Since 1970, we have been developing medical devices such as the Becton Dickinson SafetyGlide Needle. These devices are not only designed for efficient use but also focus on safety. In medical product design, safety is a top priority, but emphasis is often focused exclusively on protecting the patient. While patient safety is critical, healthcare providers are typically at greater risk due to higher frequency interactions with products. To improve product safety for users, Bresslergroup has developed guidelines to aid product development. This requires a multi-part human factors research & design approach that covers each of the following areas:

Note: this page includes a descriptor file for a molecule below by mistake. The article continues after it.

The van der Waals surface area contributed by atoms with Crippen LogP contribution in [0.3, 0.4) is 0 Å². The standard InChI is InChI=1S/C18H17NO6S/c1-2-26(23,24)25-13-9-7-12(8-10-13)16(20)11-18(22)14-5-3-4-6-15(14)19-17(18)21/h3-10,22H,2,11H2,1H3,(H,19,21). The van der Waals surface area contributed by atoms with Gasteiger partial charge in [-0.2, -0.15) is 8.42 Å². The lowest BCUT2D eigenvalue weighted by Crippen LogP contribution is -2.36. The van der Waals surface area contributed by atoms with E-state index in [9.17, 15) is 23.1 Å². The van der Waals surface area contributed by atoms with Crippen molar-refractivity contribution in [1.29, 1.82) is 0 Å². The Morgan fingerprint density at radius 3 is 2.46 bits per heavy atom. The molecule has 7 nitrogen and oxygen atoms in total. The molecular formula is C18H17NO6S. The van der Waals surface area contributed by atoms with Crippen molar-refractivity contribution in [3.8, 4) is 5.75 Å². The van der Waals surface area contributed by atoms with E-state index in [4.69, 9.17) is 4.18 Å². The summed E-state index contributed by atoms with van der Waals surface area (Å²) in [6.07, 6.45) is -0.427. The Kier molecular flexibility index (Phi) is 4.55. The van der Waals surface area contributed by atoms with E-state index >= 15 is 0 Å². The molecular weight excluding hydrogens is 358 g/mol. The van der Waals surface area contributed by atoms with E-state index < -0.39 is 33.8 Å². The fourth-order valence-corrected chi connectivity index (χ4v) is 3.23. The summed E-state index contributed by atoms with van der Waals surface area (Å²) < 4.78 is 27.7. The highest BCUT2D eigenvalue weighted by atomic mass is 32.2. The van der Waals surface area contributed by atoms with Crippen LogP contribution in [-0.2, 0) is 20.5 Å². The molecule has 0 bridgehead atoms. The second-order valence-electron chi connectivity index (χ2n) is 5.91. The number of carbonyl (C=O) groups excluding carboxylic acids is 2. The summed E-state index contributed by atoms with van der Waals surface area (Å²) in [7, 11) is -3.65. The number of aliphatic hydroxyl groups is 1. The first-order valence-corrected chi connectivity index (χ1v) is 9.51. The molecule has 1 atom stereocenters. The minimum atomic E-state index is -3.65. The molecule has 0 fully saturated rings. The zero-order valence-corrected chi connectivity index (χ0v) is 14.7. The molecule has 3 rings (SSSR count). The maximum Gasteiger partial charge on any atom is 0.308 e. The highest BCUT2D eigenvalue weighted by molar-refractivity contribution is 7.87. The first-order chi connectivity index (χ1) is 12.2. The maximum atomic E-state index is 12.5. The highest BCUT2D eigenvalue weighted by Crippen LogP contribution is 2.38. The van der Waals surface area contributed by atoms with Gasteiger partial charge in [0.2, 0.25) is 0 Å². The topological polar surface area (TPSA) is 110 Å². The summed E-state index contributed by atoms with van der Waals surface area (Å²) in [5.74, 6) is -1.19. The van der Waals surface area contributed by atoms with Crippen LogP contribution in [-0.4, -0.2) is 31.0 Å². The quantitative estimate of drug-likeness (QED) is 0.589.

- Intrinsic Safety - Focused on immediate/initial use, Minimizes direct injury from device (e.g. sharps, burns)
- Ergonomic Safety - Focused on repetitive and/or long-term use, Minimizes physical fatigue and cumulative injury effects (e.g. carpal tunnel)
- Usable Safety - Focused on full life-cycle of product use, Minimizes opportunities for incorrect cognitive interactions and use (e.g. overdose)
Each of these areas draws on different methodologies from human factors and ergonomics. Creating an effective safety-design research approach will maximize efficiency and benefits.
Rob Tannen, PhD, Bresslergroup’s Director of Research, presents and writes broadly on the topic of medical product design. He recently presented at the Human Factors & Ergonomics Society Symposium on Human Factors in Healthcare, and represented product design in the Center for Health Design’s 2011 Design for Patient Safety Seminar.medical, medical product design